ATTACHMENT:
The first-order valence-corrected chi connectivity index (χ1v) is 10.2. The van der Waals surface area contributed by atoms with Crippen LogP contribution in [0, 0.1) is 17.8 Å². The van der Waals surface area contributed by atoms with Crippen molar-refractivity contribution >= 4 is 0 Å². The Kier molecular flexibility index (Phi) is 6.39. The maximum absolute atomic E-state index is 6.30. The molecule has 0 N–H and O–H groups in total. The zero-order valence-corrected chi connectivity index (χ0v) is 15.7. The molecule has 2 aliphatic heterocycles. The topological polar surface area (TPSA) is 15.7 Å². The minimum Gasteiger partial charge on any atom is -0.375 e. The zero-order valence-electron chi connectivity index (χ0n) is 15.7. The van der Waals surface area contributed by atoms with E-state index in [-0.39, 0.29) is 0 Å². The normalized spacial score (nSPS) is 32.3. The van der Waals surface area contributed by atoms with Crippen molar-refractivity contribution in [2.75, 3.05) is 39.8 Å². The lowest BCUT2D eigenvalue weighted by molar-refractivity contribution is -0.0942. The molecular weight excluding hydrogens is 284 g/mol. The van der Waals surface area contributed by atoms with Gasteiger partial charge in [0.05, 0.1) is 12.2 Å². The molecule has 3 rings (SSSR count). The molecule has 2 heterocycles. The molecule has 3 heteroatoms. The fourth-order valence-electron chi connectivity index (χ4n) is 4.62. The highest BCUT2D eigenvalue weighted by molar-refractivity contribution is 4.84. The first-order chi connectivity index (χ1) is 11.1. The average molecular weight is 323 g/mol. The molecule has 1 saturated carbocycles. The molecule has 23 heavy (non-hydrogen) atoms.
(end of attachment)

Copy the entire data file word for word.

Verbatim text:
The first-order valence-corrected chi connectivity index (χ1v) is 10.2. The van der Waals surface area contributed by atoms with Crippen LogP contribution in [0, 0.1) is 17.8 Å². The van der Waals surface area contributed by atoms with Crippen molar-refractivity contribution >= 4 is 0 Å². The Kier molecular flexibility index (Phi) is 6.39. The maximum absolute atomic E-state index is 6.30. The molecule has 0 N–H and O–H groups in total. The zero-order valence-corrected chi connectivity index (χ0v) is 15.7. The molecule has 2 aliphatic heterocycles. The topological polar surface area (TPSA) is 15.7 Å². The minimum Gasteiger partial charge on any atom is -0.375 e. The zero-order valence-electron chi connectivity index (χ0n) is 15.7. The van der Waals surface area contributed by atoms with E-state index in [-0.39, 0.29) is 0 Å². The normalized spacial score (nSPS) is 32.3. The van der Waals surface area contributed by atoms with Crippen molar-refractivity contribution in [2.75, 3.05) is 39.8 Å². The lowest BCUT2D eigenvalue weighted by molar-refractivity contribution is -0.0942. The molecular weight excluding hydrogens is 284 g/mol. The van der Waals surface area contributed by atoms with Gasteiger partial charge in [0.05, 0.1) is 12.2 Å². The molecule has 3 rings (SSSR count). The molecule has 2 heterocycles. The molecule has 3 heteroatoms. The fourth-order valence-electron chi connectivity index (χ4n) is 4.62. The highest BCUT2D eigenvalue weighted by molar-refractivity contribution is 4.84. The first-order chi connectivity index (χ1) is 11.1. The average molecular weight is 323 g/mol. The molecule has 1 saturated carbocycles. The molecule has 23 heavy (non-hydrogen) atoms.